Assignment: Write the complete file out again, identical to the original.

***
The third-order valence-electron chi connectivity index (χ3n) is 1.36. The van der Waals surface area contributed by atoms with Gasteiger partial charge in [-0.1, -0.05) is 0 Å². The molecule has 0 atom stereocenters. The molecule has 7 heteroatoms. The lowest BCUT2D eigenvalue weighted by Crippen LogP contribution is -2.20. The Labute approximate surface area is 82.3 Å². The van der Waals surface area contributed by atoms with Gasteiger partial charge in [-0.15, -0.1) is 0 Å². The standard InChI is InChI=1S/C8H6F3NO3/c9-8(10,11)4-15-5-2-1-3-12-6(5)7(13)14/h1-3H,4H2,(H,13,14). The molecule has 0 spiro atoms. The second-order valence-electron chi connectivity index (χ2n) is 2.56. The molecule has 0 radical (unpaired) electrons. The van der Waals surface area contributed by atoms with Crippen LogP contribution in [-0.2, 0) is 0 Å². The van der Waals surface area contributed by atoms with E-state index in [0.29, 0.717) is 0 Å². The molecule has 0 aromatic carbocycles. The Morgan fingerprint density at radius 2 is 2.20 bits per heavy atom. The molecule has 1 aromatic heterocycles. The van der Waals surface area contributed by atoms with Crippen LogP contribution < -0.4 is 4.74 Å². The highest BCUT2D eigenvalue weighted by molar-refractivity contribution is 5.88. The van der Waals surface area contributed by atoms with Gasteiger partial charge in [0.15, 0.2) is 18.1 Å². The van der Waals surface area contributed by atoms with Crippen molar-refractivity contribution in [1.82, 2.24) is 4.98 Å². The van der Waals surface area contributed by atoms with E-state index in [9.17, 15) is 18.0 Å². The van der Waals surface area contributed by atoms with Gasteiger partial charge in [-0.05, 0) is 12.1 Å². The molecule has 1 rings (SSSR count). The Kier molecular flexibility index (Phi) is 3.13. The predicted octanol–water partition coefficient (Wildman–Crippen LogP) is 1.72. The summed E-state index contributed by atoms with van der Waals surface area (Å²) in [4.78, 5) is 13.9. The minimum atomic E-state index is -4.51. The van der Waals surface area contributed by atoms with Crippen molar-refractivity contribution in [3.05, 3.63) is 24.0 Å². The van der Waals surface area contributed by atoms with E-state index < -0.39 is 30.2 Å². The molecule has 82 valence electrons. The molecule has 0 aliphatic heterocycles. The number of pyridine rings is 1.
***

The third-order valence-electron chi connectivity index (χ3n) is 1.36. The van der Waals surface area contributed by atoms with Gasteiger partial charge in [-0.1, -0.05) is 0 Å². The molecule has 0 atom stereocenters. The molecule has 7 heteroatoms. The lowest BCUT2D eigenvalue weighted by Crippen LogP contribution is -2.20. The Labute approximate surface area is 82.3 Å². The van der Waals surface area contributed by atoms with Gasteiger partial charge in [-0.15, -0.1) is 0 Å². The standard InChI is InChI=1S/C8H6F3NO3/c9-8(10,11)4-15-5-2-1-3-12-6(5)7(13)14/h1-3H,4H2,(H,13,14). The molecule has 0 spiro atoms. The second-order valence-electron chi connectivity index (χ2n) is 2.56. The molecule has 0 radical (unpaired) electrons. The van der Waals surface area contributed by atoms with Crippen LogP contribution in [-0.2, 0) is 0 Å². The van der Waals surface area contributed by atoms with E-state index in [0.29, 0.717) is 0 Å². The molecule has 0 aromatic carbocycles. The Morgan fingerprint density at radius 2 is 2.20 bits per heavy atom. The molecule has 1 aromatic heterocycles. The van der Waals surface area contributed by atoms with Crippen LogP contribution < -0.4 is 4.74 Å². The highest BCUT2D eigenvalue weighted by molar-refractivity contribution is 5.88. The van der Waals surface area contributed by atoms with Gasteiger partial charge in [0.15, 0.2) is 18.1 Å². The van der Waals surface area contributed by atoms with Crippen molar-refractivity contribution in [1.82, 2.24) is 4.98 Å². The van der Waals surface area contributed by atoms with E-state index in [9.17, 15) is 18.0 Å². The van der Waals surface area contributed by atoms with Gasteiger partial charge in [-0.05, 0) is 12.1 Å². The molecule has 1 rings (SSSR count). The Kier molecular flexibility index (Phi) is 3.13. The predicted octanol–water partition coefficient (Wildman–Crippen LogP) is 1.72. The summed E-state index contributed by atoms with van der Waals surface area (Å²) in [4.78, 5) is 13.9. The minimum atomic E-state index is -4.51. The van der Waals surface area contributed by atoms with Crippen molar-refractivity contribution in [3.05, 3.63) is 24.0 Å². The van der Waals surface area contributed by atoms with E-state index < -0.39 is 30.2 Å². The molecule has 82 valence electrons. The molecule has 0 aliphatic heterocycles. The number of pyridine rings is 1.